This may sound strange coming from someone who sells a business continuity planning tool, but tools are only part of the answer. Tools are a means to accomplish an end, not the end themselves. If the proper conditions don’t exist then any tool, no matter how cool/expensive, will fail.
The first condition needed is defined goals for what you want the tool to do. What is the need you’re trying to solve? What are your organization’s priorities? A question consistently asked by departments during the early phase of the pandemic was “What are the administration’s priorities so I know how to prioritize my essential functions?” This was a question I didn’t have a straightforward answer for because the administration hadn’t answered it themselves.(My diplomatic answer was to focus on things they must get done in order to fulfill their department’s purpose. My crass answer was to focus on what pays your bills.)
Next, analyze your situation to choose the appropriate tool for what you want to accomplish. Ideally, we’d all drive to work in chauffeured luxury SUVs, with heated seats, a secure Wi-Fi connection, and a barista in the front passenger seat to meet all our caffeine needs. However, practical things, like the budget, means this isn’t going to happen. However, you can get a reliable car with heated seats that will get you to work within your means.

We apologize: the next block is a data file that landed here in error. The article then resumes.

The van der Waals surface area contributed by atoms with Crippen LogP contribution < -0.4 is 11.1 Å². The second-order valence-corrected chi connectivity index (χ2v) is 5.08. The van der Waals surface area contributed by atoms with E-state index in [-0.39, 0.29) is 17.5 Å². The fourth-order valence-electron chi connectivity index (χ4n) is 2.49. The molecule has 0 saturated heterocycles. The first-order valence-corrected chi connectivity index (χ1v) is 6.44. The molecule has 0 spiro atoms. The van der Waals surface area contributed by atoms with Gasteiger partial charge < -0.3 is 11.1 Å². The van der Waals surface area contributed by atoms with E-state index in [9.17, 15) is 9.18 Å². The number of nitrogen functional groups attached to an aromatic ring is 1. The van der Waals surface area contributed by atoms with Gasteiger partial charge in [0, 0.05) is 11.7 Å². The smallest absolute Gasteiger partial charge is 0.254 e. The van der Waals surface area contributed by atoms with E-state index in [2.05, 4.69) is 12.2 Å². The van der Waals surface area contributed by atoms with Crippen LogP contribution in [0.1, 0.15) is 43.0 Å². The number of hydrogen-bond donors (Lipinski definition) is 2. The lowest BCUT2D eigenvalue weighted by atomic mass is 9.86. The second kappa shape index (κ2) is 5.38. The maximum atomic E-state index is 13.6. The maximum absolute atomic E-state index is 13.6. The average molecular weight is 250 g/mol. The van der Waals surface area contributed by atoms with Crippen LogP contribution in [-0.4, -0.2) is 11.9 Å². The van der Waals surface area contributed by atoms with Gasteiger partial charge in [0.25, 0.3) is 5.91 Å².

After you find the right tool, you need the will to use it. We all know someone (or are someone) who has purchased an expensive piece of exercise equipment to slim down, bulk up, or otherwise attain a healthier body. And within a month we have the world's most expensive drying rack for delicates. Why? Because we lack the self-discipline to use it. The same thing happens at universities and other organizations. Some people embrace the new tool, become power users, and exploit it to its fullest potential. Others are determined to not use it as they are contrarians by nature. As I noted in an earlier post I don’t have a surefire method for cracking the Higher Ed buy-in code, but at the very least verify your leadership is committed to the project.
Finally, after you’ve got the tool, you need to be trained on how to use it. I’ve repeatedly seen where people (and may have made a similar choice myself) are willing to shell out big money for a tool but aren’t willing to make the investment in training that will increase the odds of their success. While technically you can teach yourself anything, you’ll see better, faster, and more consistent results if a subject matter expert helps you learn best practices and establish good habits. For instance, my dad taught me to shoot a pistol years ago, but my shooting skill only improved when a certified police firearms instructor took me to the range a couple times.
As I said at the beginning the tool is only part of the answer. It’s only a means of accomplishing your organization’s goals. The foundation you build for it will determine how well it succeeds.
If you have any feedback or suggestions for other topics for me to consider feel free to send me an email.